4.  You make a resolution to stick to a specific exercise regimen.

--> Passing By:  Tiptoes around the excuses not to go to the gym today, tomorrow or the next day.   Says "I'll make up for it" next week or "I'll actually START next week rather than this week".  "Am really tired and probably would't get a good workout anyway."

--> Bypassing: Deflects all excuses by creating specific workout appointments with self in the calendar.  These appointments cannot be broken, much like a doctor's appointment or business meeting.  They are non-negotiable - family members, colleagues and friends are aware of this - and it would take an act of God to reschedule.

5.  You decide to follow a nutrition plan because you want to rein in your diet and drop a few pounds.

--> Passing By:  It's ok if I have a cheat day.  I'm taking an 80% / 20% approach because nobody can be perfect.

--> Bypassing:  Does not begin something with an "out" already in place (20%). Says NO TO SELF with regards to cheat days and gives 100% -- spot on as best as possible every day.  Avoids a deviation (of his/her own choosing) at all costs.  Prepares meals (intentional mindset) ahead of time to stay on point knowing that true results require an all out effort, with no room for potential derailment.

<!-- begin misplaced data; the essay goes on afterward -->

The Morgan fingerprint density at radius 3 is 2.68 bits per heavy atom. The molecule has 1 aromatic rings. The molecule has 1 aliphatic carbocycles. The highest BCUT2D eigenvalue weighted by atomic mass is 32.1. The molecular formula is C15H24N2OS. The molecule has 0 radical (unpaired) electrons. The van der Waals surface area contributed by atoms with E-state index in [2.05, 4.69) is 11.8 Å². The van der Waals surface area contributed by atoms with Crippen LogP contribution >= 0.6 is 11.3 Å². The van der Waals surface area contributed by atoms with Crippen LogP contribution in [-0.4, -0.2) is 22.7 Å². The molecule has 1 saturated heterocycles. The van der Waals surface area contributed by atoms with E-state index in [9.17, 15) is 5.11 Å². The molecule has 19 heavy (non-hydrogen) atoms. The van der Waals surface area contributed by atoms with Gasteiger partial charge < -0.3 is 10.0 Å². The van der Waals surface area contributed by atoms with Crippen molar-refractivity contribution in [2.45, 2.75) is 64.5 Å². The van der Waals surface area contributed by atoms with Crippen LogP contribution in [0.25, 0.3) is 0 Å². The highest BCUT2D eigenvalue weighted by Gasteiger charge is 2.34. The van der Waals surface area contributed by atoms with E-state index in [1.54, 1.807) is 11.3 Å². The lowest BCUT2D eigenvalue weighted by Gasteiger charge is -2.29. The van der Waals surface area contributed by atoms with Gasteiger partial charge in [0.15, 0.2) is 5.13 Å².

Over the years of practice I have personally learned the importance of Bypassing.

It has brought me to a place of Discipline in areas of my life where I can look back and say, "I DID it!  I actually DID IT!!"

And, what a feeling that is -- to accomplish something you set out to do by taking the action necessary to govern yourself and your decisions.

I want everyone to experience that feeling!

Was I ALWAYS PERFECT in my execution?


Remember, the path to discipline is made through trial and error, failures and a "get back up" mentality.

It requires a relinquishing of the "Passing By" mindset that says...

"What will it hurt?  It'll only be for a minute.  Take that one little moment to comfort yourself.  You deserve to go off your path just a teesny-tiny bit." 

That's enemy territory, my friends.

Put on your armor and go to war with yourself and your excuses, with the temptations that sneer at you at every turn.  Re-Route, take a detour, navigate a different path, create a new passage.

BYPASS your way to your Disciplined Success!  Fight for it and for yourself on the daily!  And, when you reach that pinnacle you will have the ability, and sincere privilege, to look back and say, "I DID IT!  I ACTUALLY DID IT!!"

Yours in Fitness,